Railroad Tigers [Blu-ray]
Blu-ray A - America - Well Go USA
Review written by and copyright: Robert Segedy (14th August 2017).
The Film

A humble railway porter named Ma Yung (Jackie Chang) is in actuality the leader of a secret covert group of rebels known as "The Railroad Tigers"; he along with a ragtag group of freedom fighting operatives use their in depth knowledge of the railway systems to ambush the Japanese soldiers and to steal supplies for the starving Chinese villagers. Sort of a low tech “Mission Impossible” (1996), this group of patriotic misfits fight for justice, but instead of firearms they utilize whatever is at hand, including shovels, hammers, and loose railway tracks. This film utilizes as a backdrop the Japanese invasion of the East Chinese providences in the early 1940’s to show the struggle that the Chinese underwent while opposing their enemies. A period piece of filmmaking, the film takes place during December, 1941, and incorporates the use of a historic locomotive as a major set piece. The group is not concerned with risking life and limb with these missions, but that all changes when a fleeing Chinese soldier stumbles upon the house of Auntie Qin (Xu Fan) where Ma Yung is staying and asks to be hid from the pursuing Japanese army. The soldier Daguo (Darren Wang) is wounded and after outsmarting the enemy, he asks the troupe to blow up a bridge in order to halt the Japanese onslaught and put an end to an important supply route. Along the way they will encounter numerous Japanese antagonists, including a sadistic army officer Yamaguchi, (Hiroyuki Ikeuchi), an Ilsa like female military police inspector (Zhang Lanxin), and various other characters of assorted ilk.
“Now that I am older, I understand we have to accept who we are.” Jackie Chang.

Anyone familiar with film history will be acquainted with Buster Keaton’s masterpiece "The General" (1926) which uses a moving locomotive as its central filming location; this film is also Jackie Chang’s favorite film. Now regarded as a classic piece of filmmaking history, Keaton did many of his own dangerous stunts, including leaping from the engine to the tender to a box car, and ultimately Keaton suffered a broken neck from one of the many stunts performed. The apparent danger of working atop a moving train certainly wasn’t a hindrance to Chan and company, as we witness the opening shots of the film, a daring robbery of a crowded train. This scene sets the narrative pace of the film, and we are introduced to over fifteen characters through a use of a freeze frame device while a title card informs us of the character’s name, their occupation, and a catchphrase. I found this a deterrent to practical character development and consider it a lazy manner of storytelling, but inevitably we see that Ding Sheng is more concerned with delivering a visual spectacle than telling a comprehensive story, and that he simply jams as many characters into the action in order to create a “ensemble piece” for the many actors featured.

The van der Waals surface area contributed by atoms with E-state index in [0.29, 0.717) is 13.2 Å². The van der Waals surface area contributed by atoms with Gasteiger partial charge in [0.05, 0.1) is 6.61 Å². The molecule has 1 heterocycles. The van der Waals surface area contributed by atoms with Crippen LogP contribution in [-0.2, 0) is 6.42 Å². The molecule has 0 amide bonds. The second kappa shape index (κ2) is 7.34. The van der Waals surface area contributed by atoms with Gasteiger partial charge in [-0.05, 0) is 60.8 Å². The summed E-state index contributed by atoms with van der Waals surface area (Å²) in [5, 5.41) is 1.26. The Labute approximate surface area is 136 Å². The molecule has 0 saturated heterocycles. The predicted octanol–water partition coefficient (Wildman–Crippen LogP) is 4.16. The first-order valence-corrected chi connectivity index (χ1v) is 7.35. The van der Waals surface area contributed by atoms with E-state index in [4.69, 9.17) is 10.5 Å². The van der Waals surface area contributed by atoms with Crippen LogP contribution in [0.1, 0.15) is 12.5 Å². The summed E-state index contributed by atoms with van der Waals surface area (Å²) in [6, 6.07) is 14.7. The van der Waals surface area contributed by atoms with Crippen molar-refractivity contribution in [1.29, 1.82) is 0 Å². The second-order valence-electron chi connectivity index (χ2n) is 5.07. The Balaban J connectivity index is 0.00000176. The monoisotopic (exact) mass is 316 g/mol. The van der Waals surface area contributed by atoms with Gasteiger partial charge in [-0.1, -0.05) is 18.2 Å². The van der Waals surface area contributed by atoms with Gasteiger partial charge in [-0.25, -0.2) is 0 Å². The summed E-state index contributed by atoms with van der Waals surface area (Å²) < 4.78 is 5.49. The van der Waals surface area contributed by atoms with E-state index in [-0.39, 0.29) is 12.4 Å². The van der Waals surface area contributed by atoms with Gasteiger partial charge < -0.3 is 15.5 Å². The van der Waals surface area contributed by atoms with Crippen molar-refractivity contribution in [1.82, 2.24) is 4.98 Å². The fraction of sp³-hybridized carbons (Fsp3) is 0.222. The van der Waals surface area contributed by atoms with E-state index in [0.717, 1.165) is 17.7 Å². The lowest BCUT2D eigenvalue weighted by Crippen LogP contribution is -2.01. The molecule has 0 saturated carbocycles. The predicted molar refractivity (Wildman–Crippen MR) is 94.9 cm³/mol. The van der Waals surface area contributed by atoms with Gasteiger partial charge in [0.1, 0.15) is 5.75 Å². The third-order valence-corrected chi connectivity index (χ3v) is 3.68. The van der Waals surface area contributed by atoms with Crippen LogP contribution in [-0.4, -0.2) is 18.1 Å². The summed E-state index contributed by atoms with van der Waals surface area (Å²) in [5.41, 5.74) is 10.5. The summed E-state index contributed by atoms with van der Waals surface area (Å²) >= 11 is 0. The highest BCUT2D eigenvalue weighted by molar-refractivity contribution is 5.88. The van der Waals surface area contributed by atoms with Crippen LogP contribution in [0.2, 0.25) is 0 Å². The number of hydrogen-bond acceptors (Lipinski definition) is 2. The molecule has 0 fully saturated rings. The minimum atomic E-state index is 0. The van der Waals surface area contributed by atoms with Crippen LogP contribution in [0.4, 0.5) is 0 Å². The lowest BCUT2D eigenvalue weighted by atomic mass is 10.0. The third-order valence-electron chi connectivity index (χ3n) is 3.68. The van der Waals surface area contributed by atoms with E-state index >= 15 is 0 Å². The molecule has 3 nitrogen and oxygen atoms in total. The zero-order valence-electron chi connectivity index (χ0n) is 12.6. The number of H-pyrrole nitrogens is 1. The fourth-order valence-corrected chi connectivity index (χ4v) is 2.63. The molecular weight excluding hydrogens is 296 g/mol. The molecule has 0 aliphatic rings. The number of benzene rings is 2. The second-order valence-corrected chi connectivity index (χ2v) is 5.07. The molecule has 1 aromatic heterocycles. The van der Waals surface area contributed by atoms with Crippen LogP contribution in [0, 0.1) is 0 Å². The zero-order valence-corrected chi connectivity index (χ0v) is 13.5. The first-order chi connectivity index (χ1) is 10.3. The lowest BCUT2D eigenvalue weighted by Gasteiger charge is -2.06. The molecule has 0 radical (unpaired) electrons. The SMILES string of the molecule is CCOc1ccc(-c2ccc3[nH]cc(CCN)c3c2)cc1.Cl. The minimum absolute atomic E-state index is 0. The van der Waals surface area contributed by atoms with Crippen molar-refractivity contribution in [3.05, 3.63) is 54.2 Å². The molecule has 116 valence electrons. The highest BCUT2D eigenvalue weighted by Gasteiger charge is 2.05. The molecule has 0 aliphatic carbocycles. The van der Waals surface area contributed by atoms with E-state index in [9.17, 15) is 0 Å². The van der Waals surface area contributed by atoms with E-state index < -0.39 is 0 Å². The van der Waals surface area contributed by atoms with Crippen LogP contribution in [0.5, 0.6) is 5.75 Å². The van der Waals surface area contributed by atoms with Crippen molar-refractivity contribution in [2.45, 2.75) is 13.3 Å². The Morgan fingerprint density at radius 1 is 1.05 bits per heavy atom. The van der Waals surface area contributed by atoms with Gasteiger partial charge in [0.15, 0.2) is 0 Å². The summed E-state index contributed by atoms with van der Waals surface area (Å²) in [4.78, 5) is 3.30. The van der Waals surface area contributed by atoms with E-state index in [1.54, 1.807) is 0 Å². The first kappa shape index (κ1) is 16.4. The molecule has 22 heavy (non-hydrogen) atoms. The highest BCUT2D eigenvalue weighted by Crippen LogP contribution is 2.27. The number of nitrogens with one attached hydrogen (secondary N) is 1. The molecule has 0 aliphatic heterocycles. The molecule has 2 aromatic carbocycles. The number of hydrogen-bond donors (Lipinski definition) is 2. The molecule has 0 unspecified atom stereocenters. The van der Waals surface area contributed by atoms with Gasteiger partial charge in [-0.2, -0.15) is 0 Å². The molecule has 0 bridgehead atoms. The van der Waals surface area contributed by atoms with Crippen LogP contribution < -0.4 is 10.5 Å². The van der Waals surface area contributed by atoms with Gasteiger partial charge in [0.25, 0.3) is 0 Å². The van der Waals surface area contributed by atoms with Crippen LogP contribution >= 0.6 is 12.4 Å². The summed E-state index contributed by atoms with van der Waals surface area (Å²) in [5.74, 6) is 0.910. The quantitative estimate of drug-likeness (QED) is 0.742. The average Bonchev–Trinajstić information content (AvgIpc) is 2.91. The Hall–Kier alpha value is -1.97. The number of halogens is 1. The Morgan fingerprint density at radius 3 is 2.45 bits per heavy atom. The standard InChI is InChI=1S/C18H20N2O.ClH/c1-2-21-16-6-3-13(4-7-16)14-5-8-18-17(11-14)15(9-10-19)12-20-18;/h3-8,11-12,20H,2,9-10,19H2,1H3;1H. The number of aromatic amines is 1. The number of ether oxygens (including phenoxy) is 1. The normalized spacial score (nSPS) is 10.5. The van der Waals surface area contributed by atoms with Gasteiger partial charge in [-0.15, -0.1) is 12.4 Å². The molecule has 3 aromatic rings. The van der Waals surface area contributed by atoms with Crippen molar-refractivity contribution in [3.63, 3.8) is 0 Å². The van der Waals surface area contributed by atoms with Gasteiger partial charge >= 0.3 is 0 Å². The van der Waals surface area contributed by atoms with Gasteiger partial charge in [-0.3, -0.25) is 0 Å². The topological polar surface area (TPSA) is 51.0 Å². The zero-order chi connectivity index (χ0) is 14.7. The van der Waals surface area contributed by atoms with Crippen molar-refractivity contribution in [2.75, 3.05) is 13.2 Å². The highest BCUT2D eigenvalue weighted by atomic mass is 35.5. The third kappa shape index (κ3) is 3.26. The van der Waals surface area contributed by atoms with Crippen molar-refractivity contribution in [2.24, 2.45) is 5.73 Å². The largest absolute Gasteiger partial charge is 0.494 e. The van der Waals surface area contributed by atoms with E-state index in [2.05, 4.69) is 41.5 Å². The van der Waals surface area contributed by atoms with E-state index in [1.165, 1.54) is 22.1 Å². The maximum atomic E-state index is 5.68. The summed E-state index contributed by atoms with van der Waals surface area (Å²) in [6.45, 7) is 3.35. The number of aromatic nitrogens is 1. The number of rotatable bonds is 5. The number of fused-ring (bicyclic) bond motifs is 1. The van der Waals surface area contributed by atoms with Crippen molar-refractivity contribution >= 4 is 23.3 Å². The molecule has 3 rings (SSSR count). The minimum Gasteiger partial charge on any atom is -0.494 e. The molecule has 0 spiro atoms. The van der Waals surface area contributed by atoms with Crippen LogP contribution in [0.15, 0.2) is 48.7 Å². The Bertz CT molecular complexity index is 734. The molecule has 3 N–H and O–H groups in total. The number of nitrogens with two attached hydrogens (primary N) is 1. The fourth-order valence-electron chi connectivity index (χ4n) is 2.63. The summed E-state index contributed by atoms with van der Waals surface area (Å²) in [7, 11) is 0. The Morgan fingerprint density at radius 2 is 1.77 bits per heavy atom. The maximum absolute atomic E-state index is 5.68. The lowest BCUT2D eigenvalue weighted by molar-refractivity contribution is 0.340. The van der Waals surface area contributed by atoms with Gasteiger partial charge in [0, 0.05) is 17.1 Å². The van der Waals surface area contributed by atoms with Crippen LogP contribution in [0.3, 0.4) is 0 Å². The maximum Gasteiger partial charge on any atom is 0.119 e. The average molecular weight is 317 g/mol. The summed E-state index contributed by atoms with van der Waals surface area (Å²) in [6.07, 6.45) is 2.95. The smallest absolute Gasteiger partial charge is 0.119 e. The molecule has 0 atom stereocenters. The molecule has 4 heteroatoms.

The film breaks down the action into three set pieces, and a title card explains what is transpiring, such as “To retrieve explosives.” This is an action comedy and as such do not expect to see Jackie Chang perform any martial arts fighting scenes; the man is at least 62 years old; I believe that he is done executing that style of film anymore. This film focuses on the comedic type of interaction that is rooted in a slapstick manner, plus with such a large cast, Chan does not need to carry the entire film. He certainly is the central character and is given the majority of screen time, but there are others in the film that do not get the background development that Chan does, and consequently the audience does not care as much for these characters. The villains in the film are, of course, Japanese and are played as both ruthless and generally not as intelligent as the Railway Tigers are. Ikeuchi is played with extra zeal by Hiroyuki Ikeuchi and his officer is often seen as referring to the patriots as Hicks; it is clear that he is underestimating his adversaries and ultimately that is what leads to his downfall.

There was a large amount of blue screen work done on the film, in fact, over 2400 VFX effects. The majority of the time when we see the Tigers outside the moving train those shots were done on a non-moving part of the locomotive. There is also an abundance of wire work done by Chan and company, including an interesting sequence in the warehouse that features Chan and his actual son, Jaycee Chan, using ropes to elevate and descend in an extended scene. Father and son are also featured in a humorous interrogation scene that is played strictly for laughs as the two argue over which one of them is the better is looking one. The film is packed with action sequences involving the moving train, various military vehicles giving chase, and ultimately two tanks that end up in a duel while being transported aboard the train. In a way it is odd seeing realistic death scenes by firearms in a Jackie Chang film and at times the musical soundtrack was in disagreement with the visual element of the storyline. The Chinese patriots do a lot of neck breaking in the film, and it is casually shrugged off. In one odd scene, a disobedient soldier is ordered to commit Seppuku and instead cuts himself on the sword’s blade. “It hurts” he yells in a moment that is supposed to be filled with comedy. Later, this same soldier, ends up impaled on a piece of equipment, and again he utters the fateful line. If this is director’s Sheng’s sense of humor, I believe that I will stick with The Three Stooges. At that is indeed one of the problems of this film, the humorous scenes are wedged in amongst the chaos of the action scenes, and simply falls flat. It is as if the director is concerned that he is not comfortable with what works in the comedy genre, and consequently the physical comedy comes fast and furious, with none of the grace that made Keaton a true comic genius. Another problem is that since so many characters have been thrown at us, we really don’t have a true sense of identity to distinguish one from the other. At the later point of the film, I simply stop trying to keep it all straight, and just shut my brain off and let the film roll on to its inevitable conclusion.